Oct 22, 2008 Ami Olson Uncategorized
Career day at the Fair shines a light on construction field for students
More than 400 area high school students attended a career fair at the Empire Expo Center last week to explore education, employment and manufacturing exhibits related to skilled construction work.
The second annual Syracuse Area Construction Career Day on Thursday Oct. 16 at the Fairgrounds joined students from across the region with colleges, industry leaders and manufacturers to inform students about the availability of construction careers. Outside the Pepsi International Building, a variety of construction equipment was available for students to explore and operate.
Many participating students in attendance were already working towards a construction career. Amber Ricker, of Phoenix said after climbing down from a backhoe that she was currently training to be a constructional welder. At the career day Ricker said she learned a lot about the safety aspect of the construction field.
Seniors from East Syracuse Minoa also said they also were already training in school for construction-based careers, and took advantage to the expo last week to learn about college programs in the field.
Other students were more interested in what awaited them outside the building, where they were able to explore various types of construction equipment and in many cases run the machinery.
Jasmine Brown, a tenth grader at SRA, said she had not been considering a future in the field until she had the chance to run a Bobcat Thursday.
“That was fun,” Brown said after ten minutes of pushing gravel.
According to the National Construction Career Days Center, about 952,000 vacancies in skilled construction jobs throughout the United States stand to be filled. The average construction worker in the United States is 48 years old and as baby boomers age towards retirement the younger work force is primed to fill the openings.
“It’s an industry a lot of students might not be aware of,” said Karen Knapik-Scalzo, associate economist for Workforce New York said.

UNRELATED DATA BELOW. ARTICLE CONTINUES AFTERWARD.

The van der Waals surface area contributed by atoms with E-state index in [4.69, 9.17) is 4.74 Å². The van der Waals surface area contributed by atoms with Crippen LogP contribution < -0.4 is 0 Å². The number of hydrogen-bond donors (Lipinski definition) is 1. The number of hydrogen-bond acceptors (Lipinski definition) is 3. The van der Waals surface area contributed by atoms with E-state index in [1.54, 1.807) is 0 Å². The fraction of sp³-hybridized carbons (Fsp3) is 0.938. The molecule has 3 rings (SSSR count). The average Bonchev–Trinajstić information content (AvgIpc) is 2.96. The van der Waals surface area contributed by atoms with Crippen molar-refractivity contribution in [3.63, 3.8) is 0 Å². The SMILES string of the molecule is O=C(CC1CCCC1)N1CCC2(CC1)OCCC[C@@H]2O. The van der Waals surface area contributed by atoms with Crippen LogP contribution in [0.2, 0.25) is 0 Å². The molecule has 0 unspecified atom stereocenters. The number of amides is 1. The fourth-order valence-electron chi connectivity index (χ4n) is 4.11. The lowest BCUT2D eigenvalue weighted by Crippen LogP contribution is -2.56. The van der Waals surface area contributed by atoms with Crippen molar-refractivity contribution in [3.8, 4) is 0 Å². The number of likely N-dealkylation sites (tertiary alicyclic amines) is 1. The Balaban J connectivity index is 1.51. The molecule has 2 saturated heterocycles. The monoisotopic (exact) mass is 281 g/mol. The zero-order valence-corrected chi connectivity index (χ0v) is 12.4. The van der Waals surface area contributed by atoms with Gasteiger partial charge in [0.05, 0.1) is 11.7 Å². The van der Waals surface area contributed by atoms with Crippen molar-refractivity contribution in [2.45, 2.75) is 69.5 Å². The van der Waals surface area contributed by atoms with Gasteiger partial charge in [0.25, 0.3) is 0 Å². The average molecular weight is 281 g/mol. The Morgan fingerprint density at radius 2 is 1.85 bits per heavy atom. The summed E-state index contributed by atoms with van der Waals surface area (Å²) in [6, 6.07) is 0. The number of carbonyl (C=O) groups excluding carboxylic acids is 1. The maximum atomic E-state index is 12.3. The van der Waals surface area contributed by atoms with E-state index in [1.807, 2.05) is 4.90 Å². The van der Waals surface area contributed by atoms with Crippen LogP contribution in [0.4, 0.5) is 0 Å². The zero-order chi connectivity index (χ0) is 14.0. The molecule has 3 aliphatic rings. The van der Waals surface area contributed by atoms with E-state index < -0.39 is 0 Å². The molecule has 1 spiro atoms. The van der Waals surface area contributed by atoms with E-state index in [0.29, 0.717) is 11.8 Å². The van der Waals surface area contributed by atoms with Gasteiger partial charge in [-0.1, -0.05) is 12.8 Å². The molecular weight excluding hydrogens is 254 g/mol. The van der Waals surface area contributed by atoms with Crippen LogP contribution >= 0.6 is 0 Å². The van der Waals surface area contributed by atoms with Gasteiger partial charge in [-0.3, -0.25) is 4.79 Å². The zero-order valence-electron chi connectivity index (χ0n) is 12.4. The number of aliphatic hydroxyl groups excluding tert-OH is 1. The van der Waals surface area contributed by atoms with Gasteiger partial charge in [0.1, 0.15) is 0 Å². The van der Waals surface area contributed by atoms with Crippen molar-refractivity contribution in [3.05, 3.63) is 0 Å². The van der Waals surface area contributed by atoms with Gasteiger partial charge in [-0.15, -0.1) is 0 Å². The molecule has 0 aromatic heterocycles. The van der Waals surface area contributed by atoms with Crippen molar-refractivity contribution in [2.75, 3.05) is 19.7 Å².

Construction firms are on the lookout for employable people with more than a high school education, said Nick Hanslowe of the New York State Department of Labor.
“Construction is not a catch-all for the second string,” he said. “A lot of students and educators, and parents, fall into that mindset.”
Hanslowe said one of the advantages of a career day was to show students that skilled construction jobs require high math and reading skills, and higher education is a definite advantage in the field.
Knapik-Scalzo, said one of the goals of the career day was to introduce students to the options within the skilled construction field, and show them that the field generally pays very well and that workers are in demand. She and Hanslowe agreed that this second year, a lot more interest seemed to be generated among students.
“There are a lot more students, more politicians and media,” said Hanslowe. “There is a lot more construction in general in the Syracuse area.”
“The construction industry needs youth,” said Dudley Sutton, of Clay. Sutton was at the career day representing Vantage Equipment, and said he was seeing a lot of interest from young people in the heavy equipment on display. “There is always work for them if they want to learn a trade.”